This past month, my driver Zhu added a baby boy to his clan of 10 kids. The name he gave to the boy was Niankoro Yeah Soumaoro, in honor of Yeah. It made me reflect about the importance of names, especially last names, in Mali and one of the finer distinctions of the Malian culture. In Mali your name means everything.
Mali is a culturally diverse country comprised of many ethnic groups. The Bambara form the majority group and their language is the dominant language in Mali. The Malinke (Maninka) and Khassonke occupy the West. The Fulani/Peul/Fula people are nomadic herders. There are Senoufo and Manianka in the South and Songrai, Dogon and Tamashek in the North. With all this diversity, one can only imagine the cultural richness and different pasts that have been merged into one to give you beautiful Mali. Your ethnicity determines your name. Diallo, Bah, Barry, Diakite, Sidibe and Sangare are all Fulani names while Dembele, Sissoko, Diarra, and Traore are shared among the Malinke and Bambara. Coulibaly is also another common last name. My last name, Samake, is a common Bambara name. Certain family names are also best known for certain things. For example, the Koites are griots, record keepers of Mali’s rich history. Dansockos and Bagayoko are best known as blacksmiths.
The most interesting part, however, are joking cousins. Sinankuya is the relationship between “sinankus” (joking cousins). In Mali, it is common to hear joking insults based on your name. It is believed that in the 13th century, King Sundiata Keita created the joking cousins as a way to reduce tensions between the different clans and ethnicities. Who knew that it would carry this far and is one of the reasons for the peacefulness between Mali’s many ethnic groups today. The insults may appear childish to a foreigner, but to truly master them is a sign of cultural integration and acceptance. Bean jokes are very common. You might wonder what is so funny about beans. Well, beans make you pass gas and fart jokes seem to be universally funny. Samake means male elephant and so sometimes you can be teased for being fat like an elephant. Keitas are teased for being peanut farmers. The Coulibalys however are teased by everyone. Even calling someone a Coulibaly is considered a joking insult. When you first meet someone they will usually ask you your last name to determine if you are a joking cousin. A conversation may go something like this:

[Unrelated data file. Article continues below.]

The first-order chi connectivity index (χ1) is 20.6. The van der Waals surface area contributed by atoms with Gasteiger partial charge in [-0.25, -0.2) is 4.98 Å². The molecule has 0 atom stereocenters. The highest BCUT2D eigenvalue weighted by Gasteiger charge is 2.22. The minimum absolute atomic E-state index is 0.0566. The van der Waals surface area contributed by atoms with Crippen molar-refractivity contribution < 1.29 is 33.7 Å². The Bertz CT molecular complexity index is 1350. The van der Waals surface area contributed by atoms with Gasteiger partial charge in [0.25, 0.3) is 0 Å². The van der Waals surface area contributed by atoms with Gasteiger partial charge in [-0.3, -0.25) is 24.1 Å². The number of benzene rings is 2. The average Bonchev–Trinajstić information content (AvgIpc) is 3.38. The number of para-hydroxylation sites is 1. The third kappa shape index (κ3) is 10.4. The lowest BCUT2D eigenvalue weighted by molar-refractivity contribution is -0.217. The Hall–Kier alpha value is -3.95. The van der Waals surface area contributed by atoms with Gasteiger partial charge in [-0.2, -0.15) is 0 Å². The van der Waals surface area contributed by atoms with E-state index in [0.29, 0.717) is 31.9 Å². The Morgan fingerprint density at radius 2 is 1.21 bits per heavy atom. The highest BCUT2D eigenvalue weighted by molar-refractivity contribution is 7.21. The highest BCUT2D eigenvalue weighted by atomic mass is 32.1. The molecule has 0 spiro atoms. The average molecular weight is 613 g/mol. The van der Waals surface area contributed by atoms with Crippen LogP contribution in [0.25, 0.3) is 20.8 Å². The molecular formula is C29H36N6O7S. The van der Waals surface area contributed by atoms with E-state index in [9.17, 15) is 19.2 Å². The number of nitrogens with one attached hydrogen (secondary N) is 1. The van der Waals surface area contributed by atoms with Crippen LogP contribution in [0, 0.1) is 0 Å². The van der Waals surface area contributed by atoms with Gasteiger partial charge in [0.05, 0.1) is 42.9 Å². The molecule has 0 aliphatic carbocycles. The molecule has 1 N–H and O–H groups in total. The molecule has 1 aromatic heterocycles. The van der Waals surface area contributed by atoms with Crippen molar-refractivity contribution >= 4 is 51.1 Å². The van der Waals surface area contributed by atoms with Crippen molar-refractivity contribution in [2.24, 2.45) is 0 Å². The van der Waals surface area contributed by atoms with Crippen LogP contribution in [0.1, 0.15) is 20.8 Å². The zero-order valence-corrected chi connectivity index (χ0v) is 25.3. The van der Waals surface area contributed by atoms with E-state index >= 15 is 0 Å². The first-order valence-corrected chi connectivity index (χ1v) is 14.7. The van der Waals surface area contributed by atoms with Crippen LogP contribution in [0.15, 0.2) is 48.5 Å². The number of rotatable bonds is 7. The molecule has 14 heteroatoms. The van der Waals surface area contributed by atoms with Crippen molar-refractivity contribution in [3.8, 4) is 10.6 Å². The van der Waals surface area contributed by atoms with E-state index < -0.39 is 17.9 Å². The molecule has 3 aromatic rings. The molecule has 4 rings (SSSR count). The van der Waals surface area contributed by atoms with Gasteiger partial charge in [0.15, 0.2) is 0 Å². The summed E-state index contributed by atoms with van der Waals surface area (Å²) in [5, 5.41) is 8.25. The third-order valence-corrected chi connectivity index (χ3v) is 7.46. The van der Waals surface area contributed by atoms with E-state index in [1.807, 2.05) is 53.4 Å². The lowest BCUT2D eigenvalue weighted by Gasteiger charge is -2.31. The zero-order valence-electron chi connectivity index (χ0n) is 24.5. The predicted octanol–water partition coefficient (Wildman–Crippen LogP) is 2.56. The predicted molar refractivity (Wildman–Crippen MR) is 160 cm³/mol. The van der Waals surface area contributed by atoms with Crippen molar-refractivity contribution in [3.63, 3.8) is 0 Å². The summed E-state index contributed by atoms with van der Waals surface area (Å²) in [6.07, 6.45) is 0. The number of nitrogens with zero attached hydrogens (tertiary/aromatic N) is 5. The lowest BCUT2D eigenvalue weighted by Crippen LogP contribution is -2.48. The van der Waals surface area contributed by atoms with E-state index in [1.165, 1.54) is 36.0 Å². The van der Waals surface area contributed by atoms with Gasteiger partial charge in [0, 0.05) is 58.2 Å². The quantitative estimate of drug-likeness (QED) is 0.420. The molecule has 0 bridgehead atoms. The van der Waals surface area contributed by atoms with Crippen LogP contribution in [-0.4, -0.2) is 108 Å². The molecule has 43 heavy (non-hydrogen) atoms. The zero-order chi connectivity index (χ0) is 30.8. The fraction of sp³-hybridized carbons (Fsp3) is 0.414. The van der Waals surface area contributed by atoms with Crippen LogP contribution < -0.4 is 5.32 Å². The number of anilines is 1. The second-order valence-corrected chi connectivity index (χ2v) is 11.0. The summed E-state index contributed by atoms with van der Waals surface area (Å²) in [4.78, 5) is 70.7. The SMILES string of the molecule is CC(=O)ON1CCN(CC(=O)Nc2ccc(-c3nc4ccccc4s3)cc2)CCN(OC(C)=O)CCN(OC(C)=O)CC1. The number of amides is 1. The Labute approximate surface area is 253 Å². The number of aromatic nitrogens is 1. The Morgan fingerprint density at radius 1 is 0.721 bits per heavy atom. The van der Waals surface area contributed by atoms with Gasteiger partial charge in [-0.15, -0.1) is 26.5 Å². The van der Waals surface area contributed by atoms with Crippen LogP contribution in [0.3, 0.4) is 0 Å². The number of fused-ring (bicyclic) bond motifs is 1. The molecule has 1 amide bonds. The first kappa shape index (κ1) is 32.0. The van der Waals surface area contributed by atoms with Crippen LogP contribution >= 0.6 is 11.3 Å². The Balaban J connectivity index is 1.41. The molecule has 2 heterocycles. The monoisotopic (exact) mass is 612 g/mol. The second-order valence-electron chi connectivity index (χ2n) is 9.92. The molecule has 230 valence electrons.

Me: Good morning.
Coulibaly: Good morning. What is your name?
Me: Fanta Samake.
Coulibaly: You Samakes are bad. You eat too many beans. You need to be a Coulibaly.
Me: Oh no. We Samakes are good. All Coulibalys are our slaves. You are my slave.
The conversation breaks down at some point mixed with laughter. Conversations like these are common, non-personal and non-threatening, and beautifully unique to Mali. Foreigners who come to Mali are usually given a Malian name. When I first came to Mali, I was given the name Fanta Samake after Yeah’s aunt.
By being able to participate in such a joking conversation in Bambara, I have learned that it quickly gets you farther in Mali. Malians see it as a cultural acceptance of their way of life. There in forms a mutual understanding. And a sense of belonging.